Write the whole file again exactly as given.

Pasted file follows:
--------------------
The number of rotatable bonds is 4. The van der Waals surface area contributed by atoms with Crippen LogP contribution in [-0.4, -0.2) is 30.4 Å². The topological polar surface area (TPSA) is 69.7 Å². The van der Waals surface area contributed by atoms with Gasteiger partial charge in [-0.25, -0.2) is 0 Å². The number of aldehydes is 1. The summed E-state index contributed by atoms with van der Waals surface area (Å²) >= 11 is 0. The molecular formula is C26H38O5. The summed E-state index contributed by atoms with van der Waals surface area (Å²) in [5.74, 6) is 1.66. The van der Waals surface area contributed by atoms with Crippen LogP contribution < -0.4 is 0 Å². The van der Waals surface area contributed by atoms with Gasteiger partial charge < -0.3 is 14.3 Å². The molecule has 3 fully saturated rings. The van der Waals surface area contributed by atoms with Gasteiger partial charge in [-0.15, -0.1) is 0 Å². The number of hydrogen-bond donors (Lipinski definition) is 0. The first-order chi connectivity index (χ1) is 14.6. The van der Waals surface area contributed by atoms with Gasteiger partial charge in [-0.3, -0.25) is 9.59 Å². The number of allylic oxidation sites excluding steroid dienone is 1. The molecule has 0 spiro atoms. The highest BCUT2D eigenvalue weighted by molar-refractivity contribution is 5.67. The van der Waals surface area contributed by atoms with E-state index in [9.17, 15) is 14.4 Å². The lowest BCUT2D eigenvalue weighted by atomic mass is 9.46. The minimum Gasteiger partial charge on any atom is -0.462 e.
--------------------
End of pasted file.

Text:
The number of rotatable bonds is 4. The van der Waals surface area contributed by atoms with Crippen LogP contribution in [-0.4, -0.2) is 30.4 Å². The topological polar surface area (TPSA) is 69.7 Å². The van der Waals surface area contributed by atoms with Gasteiger partial charge in [-0.25, -0.2) is 0 Å². The number of aldehydes is 1. The summed E-state index contributed by atoms with van der Waals surface area (Å²) >= 11 is 0. The molecular formula is C26H38O5. The summed E-state index contributed by atoms with van der Waals surface area (Å²) in [5.74, 6) is 1.66. The van der Waals surface area contributed by atoms with Crippen LogP contribution < -0.4 is 0 Å². The van der Waals surface area contributed by atoms with Gasteiger partial charge < -0.3 is 14.3 Å². The molecule has 3 fully saturated rings. The van der Waals surface area contributed by atoms with Gasteiger partial charge in [-0.15, -0.1) is 0 Å². The number of hydrogen-bond donors (Lipinski definition) is 0. The first-order chi connectivity index (χ1) is 14.6. The van der Waals surface area contributed by atoms with Gasteiger partial charge in [-0.3, -0.25) is 9.59 Å². The number of allylic oxidation sites excluding steroid dienone is 1. The molecule has 0 spiro atoms. The highest BCUT2D eigenvalue weighted by molar-refractivity contribution is 5.67. The van der Waals surface area contributed by atoms with E-state index in [9.17, 15) is 14.4 Å². The lowest BCUT2D eigenvalue weighted by atomic mass is 9.46. The minimum Gasteiger partial charge on any atom is -0.462 e.